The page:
An altercation about politics resulted in Wendell Pierce, the 52-year-old actor best known for playing Detective William "Bunk" Moreland on HBO's The Wire, being arrested in Atlanta.

Police have confirmed that Pierce was charged with simple battery assault and released that same day on bail, the Chicago Tribune reported.

The altercation, which took place in a bar in the Loews Hotel in Atlanta. Pierce, an avowed Hillary Clinton supporter, allegedly began arguing with a Bernie Sanders supporter and her boyfriend, according to TMZ.

The site goes on to report the conversation became heated, and Pierce "became enraged, pushed the boyfriend and then went after his girlfriend ... grabbing her hair and smacking her in the head".


The Daily Beast offers a slightly contradictory account, reporting that the woman "stepped into an altercation already under way".

Atlanta police released a statement, calling the incident nothing "significant," according to WDSU.

"Mr Wendell Pierce was arrested at Atlanta Lowes (sic) Hotel, where he was a guest. The incident did not rise to anything significant so no special notification was made ... it was treated like any other arrest a patrol officer conducts. Mr Pierce made no indication he was famous nor did the officer inquire."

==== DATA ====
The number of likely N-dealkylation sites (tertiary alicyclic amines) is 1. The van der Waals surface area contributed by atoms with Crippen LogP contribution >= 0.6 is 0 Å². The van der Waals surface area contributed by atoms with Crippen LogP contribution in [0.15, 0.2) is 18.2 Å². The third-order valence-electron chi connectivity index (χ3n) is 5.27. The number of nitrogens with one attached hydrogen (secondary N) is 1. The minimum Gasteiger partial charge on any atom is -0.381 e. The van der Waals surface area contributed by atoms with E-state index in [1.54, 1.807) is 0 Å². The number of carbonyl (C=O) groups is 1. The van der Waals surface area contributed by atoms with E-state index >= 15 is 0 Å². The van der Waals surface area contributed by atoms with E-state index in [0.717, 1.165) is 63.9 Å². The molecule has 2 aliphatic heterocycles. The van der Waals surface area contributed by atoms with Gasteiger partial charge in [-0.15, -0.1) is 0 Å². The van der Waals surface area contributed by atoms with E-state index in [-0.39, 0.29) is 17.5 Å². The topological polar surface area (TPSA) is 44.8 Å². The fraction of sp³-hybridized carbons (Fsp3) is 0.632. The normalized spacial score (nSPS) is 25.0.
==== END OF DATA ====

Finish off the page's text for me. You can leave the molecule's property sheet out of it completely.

Pierce did not respond to a request for comment by New Orleans' daily paper, the New Orleans Advocate.

Pierce is also known for playing trombonist Antoine Batiste in Treme, the HBO series about his hometown New Orleans in the months following Hurricane Katrina. And, recently, he portrayed Supreme Court Justice Clarence Thomas in the HBO historical drama Confirmation.

Off-screen, Pierce is known for his political and social activism. For example, he recently used his substantial Twitter platform - more than 100,000 followers - to call attention to the search for Anign Jordan, an 11-year-old girl who went missing in New Orleans. She was found later that same day. He also uses Twitter to discuss his politics, which often includes disparaging statements concerning Bernie Sanders and his supporters.

He also has been a staunch supporter of President Barack Obama. In 2013, the Associated Press named Pierce as one of Obama's top fundraisers, as he reportedly raised at least US$500,000 for the president's re-election campaign. And in 2012, he attended a White House state dinner with PBS journalist Gwen Ifill.

If proven, the allegations against Pierce wouldn't be the first time political views have caused real world strife during this election season. Two weeks ago, a Trump-supporting tow truck driver refused service to a disabled Bernie Sanders supporter because of her political beliefs.